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Circle – a tale of migration from Alaska to Australia

The exhibition– a fusion of art, literature and science – is open from 10am to 3pm from Wednesday to Sunday until 14 May, with the exception of public holidays.

Circle tells the story of the Bar-tailed Godwits (Limosa lapponica baueri) and the longest unbroken migration (of any animal) they take when they fly from their breeding grounds in Alaska to Australia and New Zealand, following invisible pathways in the sky, which they have done for thousands of years.

In order to create Circle, author and artist Jeannie Baker embarked on her own journeys:  "… across the globe to observe godwits – to the wild, remote landscapes of Alaska and then to China and South Korea where it was alarming to see the enormous extent of the reclamation and rapid loss of mudflats, the godwits (and other birds) depend on for food."

Jeannie’s work conveys the sheer wonder of this giant migratory ‘circle of life’, but also reminds us to reflect on the importance of the world’s remaining wetlands.

"Everything in nature is interdependent and connected and changes we make in one place can cause a chain reaction in other places, even at the opposite end of the world".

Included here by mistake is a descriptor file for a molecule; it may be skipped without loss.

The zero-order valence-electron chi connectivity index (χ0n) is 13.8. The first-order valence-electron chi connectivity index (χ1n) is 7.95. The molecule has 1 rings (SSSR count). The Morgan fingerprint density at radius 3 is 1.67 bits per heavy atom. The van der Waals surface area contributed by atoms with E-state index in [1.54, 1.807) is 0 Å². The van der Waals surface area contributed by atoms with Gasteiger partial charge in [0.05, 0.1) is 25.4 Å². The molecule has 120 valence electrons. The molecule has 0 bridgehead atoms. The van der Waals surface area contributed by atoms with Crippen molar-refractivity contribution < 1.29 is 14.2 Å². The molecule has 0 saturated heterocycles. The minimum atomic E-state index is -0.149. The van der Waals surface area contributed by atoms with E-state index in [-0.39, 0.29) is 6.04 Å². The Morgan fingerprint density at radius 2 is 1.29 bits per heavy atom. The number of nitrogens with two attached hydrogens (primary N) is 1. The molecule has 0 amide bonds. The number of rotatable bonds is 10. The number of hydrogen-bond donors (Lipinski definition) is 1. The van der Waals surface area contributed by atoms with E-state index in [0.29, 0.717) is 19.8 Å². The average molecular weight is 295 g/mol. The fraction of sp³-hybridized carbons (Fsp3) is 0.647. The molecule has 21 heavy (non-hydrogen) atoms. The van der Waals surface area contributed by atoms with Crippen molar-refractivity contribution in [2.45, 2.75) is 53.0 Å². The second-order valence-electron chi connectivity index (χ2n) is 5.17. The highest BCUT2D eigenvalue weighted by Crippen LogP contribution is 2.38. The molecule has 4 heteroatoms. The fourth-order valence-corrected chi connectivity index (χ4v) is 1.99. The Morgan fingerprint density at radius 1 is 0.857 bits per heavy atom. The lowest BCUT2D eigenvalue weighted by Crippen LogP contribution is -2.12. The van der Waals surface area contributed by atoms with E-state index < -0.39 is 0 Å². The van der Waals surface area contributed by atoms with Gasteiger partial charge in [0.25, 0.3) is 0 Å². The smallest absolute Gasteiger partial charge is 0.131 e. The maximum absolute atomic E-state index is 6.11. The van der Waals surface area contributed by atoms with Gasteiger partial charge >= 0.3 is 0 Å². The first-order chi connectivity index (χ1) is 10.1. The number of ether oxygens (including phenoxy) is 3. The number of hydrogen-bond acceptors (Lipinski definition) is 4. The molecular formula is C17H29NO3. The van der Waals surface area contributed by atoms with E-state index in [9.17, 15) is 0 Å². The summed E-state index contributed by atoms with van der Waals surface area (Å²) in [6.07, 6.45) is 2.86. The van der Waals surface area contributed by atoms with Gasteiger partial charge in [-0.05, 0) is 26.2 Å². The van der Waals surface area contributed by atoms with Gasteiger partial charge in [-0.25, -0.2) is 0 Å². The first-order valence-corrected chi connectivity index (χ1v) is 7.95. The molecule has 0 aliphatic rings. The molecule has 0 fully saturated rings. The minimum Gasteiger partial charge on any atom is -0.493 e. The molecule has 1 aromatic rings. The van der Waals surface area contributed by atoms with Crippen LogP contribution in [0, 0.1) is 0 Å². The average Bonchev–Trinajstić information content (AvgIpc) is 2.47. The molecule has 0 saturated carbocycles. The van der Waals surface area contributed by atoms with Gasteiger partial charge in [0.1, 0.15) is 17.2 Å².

The combination of exquisitely detailed and textured collages with the fascinating science of our natural world has created an exhibition which not only celebrates the Godwit’s remarkable flight as it comes full circle but also travels following the flight path of the Bar-tailed Godwit (Limosa lapponica baueri) at venues nationally and internationally.

The travelling exhibition has been organised by Newcastle Museum and is being hosted at Domain House by Royal Botanic Gardens Victoria in partnership with the Melbourne Friends.

We wish to acknowledge the generous support of the late Miss Betty Amsden AO DSJ for making this part of the exhibition possible.

Entry is by gold coin donation.

Enquiries – Visitor Centre 03 9252 2429

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